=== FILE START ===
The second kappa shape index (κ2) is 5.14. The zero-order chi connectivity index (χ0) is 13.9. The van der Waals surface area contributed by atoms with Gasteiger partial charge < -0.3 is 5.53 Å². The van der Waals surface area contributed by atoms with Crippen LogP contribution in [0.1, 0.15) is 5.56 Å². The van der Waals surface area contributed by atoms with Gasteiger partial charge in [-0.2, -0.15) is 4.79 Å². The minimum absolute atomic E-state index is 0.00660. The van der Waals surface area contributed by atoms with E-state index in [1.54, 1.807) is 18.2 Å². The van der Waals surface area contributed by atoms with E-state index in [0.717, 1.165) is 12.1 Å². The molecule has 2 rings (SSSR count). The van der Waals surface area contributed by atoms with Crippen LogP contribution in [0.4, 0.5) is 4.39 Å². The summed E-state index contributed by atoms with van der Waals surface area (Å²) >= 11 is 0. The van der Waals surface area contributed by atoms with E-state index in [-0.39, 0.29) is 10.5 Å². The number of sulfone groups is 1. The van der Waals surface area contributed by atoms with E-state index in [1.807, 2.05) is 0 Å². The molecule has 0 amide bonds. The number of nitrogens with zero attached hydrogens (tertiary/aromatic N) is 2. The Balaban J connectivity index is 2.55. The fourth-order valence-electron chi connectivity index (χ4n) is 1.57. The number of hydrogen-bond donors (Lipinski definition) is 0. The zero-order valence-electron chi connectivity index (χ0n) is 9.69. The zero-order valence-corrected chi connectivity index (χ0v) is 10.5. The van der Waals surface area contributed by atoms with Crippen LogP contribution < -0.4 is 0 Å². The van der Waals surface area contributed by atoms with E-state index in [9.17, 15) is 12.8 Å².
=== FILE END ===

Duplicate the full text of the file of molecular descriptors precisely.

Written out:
The second kappa shape index (κ2) is 5.14. The zero-order chi connectivity index (χ0) is 13.9. The van der Waals surface area contributed by atoms with Gasteiger partial charge < -0.3 is 5.53 Å². The van der Waals surface area contributed by atoms with Crippen LogP contribution in [0.1, 0.15) is 5.56 Å². The van der Waals surface area contributed by atoms with Gasteiger partial charge in [-0.2, -0.15) is 4.79 Å². The minimum absolute atomic E-state index is 0.00660. The van der Waals surface area contributed by atoms with E-state index in [1.54, 1.807) is 18.2 Å². The van der Waals surface area contributed by atoms with E-state index in [0.717, 1.165) is 12.1 Å². The molecule has 2 rings (SSSR count). The van der Waals surface area contributed by atoms with Crippen LogP contribution in [0.4, 0.5) is 4.39 Å². The summed E-state index contributed by atoms with van der Waals surface area (Å²) >= 11 is 0. The van der Waals surface area contributed by atoms with E-state index in [-0.39, 0.29) is 10.5 Å². The number of sulfone groups is 1. The van der Waals surface area contributed by atoms with E-state index in [1.807, 2.05) is 0 Å². The molecule has 0 amide bonds. The number of nitrogens with zero attached hydrogens (tertiary/aromatic N) is 2. The Balaban J connectivity index is 2.55. The fourth-order valence-electron chi connectivity index (χ4n) is 1.57. The number of hydrogen-bond donors (Lipinski definition) is 0. The zero-order valence-electron chi connectivity index (χ0n) is 9.69. The zero-order valence-corrected chi connectivity index (χ0v) is 10.5. The van der Waals surface area contributed by atoms with Crippen LogP contribution < -0.4 is 0 Å². The van der Waals surface area contributed by atoms with E-state index in [9.17, 15) is 12.8 Å².